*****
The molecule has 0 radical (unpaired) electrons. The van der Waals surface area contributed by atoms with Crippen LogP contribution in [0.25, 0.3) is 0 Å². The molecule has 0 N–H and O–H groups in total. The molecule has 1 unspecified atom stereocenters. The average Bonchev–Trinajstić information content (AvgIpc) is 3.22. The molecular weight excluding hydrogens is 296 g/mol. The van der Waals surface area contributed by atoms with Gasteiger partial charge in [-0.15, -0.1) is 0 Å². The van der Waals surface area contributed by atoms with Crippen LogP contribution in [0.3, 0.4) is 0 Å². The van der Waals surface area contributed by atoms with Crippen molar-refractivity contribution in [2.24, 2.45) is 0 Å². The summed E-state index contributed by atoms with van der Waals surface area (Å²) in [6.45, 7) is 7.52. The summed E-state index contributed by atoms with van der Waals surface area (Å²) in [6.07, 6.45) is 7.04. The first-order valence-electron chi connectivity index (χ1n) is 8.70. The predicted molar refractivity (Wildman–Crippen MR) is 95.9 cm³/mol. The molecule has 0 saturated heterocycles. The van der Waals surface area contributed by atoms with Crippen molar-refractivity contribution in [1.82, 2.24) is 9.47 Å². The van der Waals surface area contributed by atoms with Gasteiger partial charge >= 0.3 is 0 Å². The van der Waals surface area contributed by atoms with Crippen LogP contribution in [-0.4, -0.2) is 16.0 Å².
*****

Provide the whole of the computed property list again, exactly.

The molecule has 0 radical (unpaired) electrons. The van der Waals surface area contributed by atoms with Crippen LogP contribution in [0.25, 0.3) is 0 Å². The molecule has 0 N–H and O–H groups in total. The molecule has 1 unspecified atom stereocenters. The average Bonchev–Trinajstić information content (AvgIpc) is 3.22. The molecular weight excluding hydrogens is 296 g/mol. The van der Waals surface area contributed by atoms with Gasteiger partial charge in [-0.15, -0.1) is 0 Å². The van der Waals surface area contributed by atoms with Crippen LogP contribution in [0.3, 0.4) is 0 Å². The van der Waals surface area contributed by atoms with Crippen molar-refractivity contribution in [2.24, 2.45) is 0 Å². The summed E-state index contributed by atoms with van der Waals surface area (Å²) in [6.45, 7) is 7.52. The summed E-state index contributed by atoms with van der Waals surface area (Å²) in [6.07, 6.45) is 7.04. The first-order valence-electron chi connectivity index (χ1n) is 8.70. The predicted molar refractivity (Wildman–Crippen MR) is 95.9 cm³/mol. The molecule has 0 saturated heterocycles. The van der Waals surface area contributed by atoms with Crippen molar-refractivity contribution in [1.82, 2.24) is 9.47 Å². The van der Waals surface area contributed by atoms with Gasteiger partial charge >= 0.3 is 0 Å². The van der Waals surface area contributed by atoms with Crippen LogP contribution in [-0.4, -0.2) is 16.0 Å².